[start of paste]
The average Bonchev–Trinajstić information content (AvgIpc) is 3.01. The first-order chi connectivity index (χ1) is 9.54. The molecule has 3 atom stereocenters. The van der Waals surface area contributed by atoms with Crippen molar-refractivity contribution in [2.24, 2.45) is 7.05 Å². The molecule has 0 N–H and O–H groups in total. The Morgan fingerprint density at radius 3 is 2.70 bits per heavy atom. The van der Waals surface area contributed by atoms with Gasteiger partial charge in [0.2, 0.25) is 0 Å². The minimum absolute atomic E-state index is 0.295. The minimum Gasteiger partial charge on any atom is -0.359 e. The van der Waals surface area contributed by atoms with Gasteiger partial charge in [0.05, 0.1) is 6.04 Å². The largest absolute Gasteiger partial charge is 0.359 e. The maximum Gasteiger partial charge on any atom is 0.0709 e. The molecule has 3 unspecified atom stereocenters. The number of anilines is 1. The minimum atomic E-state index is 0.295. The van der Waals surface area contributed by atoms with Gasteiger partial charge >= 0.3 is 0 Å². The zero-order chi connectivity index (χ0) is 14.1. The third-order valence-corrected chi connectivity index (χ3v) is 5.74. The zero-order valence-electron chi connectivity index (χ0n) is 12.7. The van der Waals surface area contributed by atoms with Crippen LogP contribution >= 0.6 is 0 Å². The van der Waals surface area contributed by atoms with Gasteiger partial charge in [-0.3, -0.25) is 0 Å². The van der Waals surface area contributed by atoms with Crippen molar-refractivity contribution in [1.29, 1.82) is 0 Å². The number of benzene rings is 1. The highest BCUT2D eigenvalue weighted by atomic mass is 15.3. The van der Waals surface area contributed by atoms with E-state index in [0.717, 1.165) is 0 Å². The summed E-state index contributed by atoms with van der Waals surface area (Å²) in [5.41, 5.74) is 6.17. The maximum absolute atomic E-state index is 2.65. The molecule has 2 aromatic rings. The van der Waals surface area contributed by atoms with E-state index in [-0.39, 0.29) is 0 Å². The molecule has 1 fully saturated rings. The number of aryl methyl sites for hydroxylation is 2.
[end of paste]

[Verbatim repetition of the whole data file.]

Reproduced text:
The average Bonchev–Trinajstić information content (AvgIpc) is 3.01. The first-order chi connectivity index (χ1) is 9.54. The molecule has 3 atom stereocenters. The van der Waals surface area contributed by atoms with Crippen molar-refractivity contribution in [2.24, 2.45) is 7.05 Å². The molecule has 0 N–H and O–H groups in total. The Morgan fingerprint density at radius 3 is 2.70 bits per heavy atom. The van der Waals surface area contributed by atoms with Gasteiger partial charge in [0.2, 0.25) is 0 Å². The minimum absolute atomic E-state index is 0.295. The minimum Gasteiger partial charge on any atom is -0.359 e. The van der Waals surface area contributed by atoms with Gasteiger partial charge in [0.05, 0.1) is 6.04 Å². The largest absolute Gasteiger partial charge is 0.359 e. The maximum Gasteiger partial charge on any atom is 0.0709 e. The molecule has 3 unspecified atom stereocenters. The number of anilines is 1. The minimum atomic E-state index is 0.295. The van der Waals surface area contributed by atoms with Gasteiger partial charge >= 0.3 is 0 Å². The zero-order chi connectivity index (χ0) is 14.1. The third-order valence-corrected chi connectivity index (χ3v) is 5.74. The zero-order valence-electron chi connectivity index (χ0n) is 12.7. The van der Waals surface area contributed by atoms with Crippen LogP contribution >= 0.6 is 0 Å². The van der Waals surface area contributed by atoms with Gasteiger partial charge in [-0.3, -0.25) is 0 Å². The van der Waals surface area contributed by atoms with Crippen molar-refractivity contribution in [1.29, 1.82) is 0 Å². The number of benzene rings is 1. The highest BCUT2D eigenvalue weighted by atomic mass is 15.3. The van der Waals surface area contributed by atoms with E-state index in [0.717, 1.165) is 0 Å². The summed E-state index contributed by atoms with van der Waals surface area (Å²) in [5.41, 5.74) is 6.17. The maximum absolute atomic E-state index is 2.65. The molecule has 2 aromatic rings. The van der Waals surface area contributed by atoms with E-state index in [-0.39, 0.29) is 0 Å². The molecule has 1 fully saturated rings. The number of aryl methyl sites for hydroxylation is 2.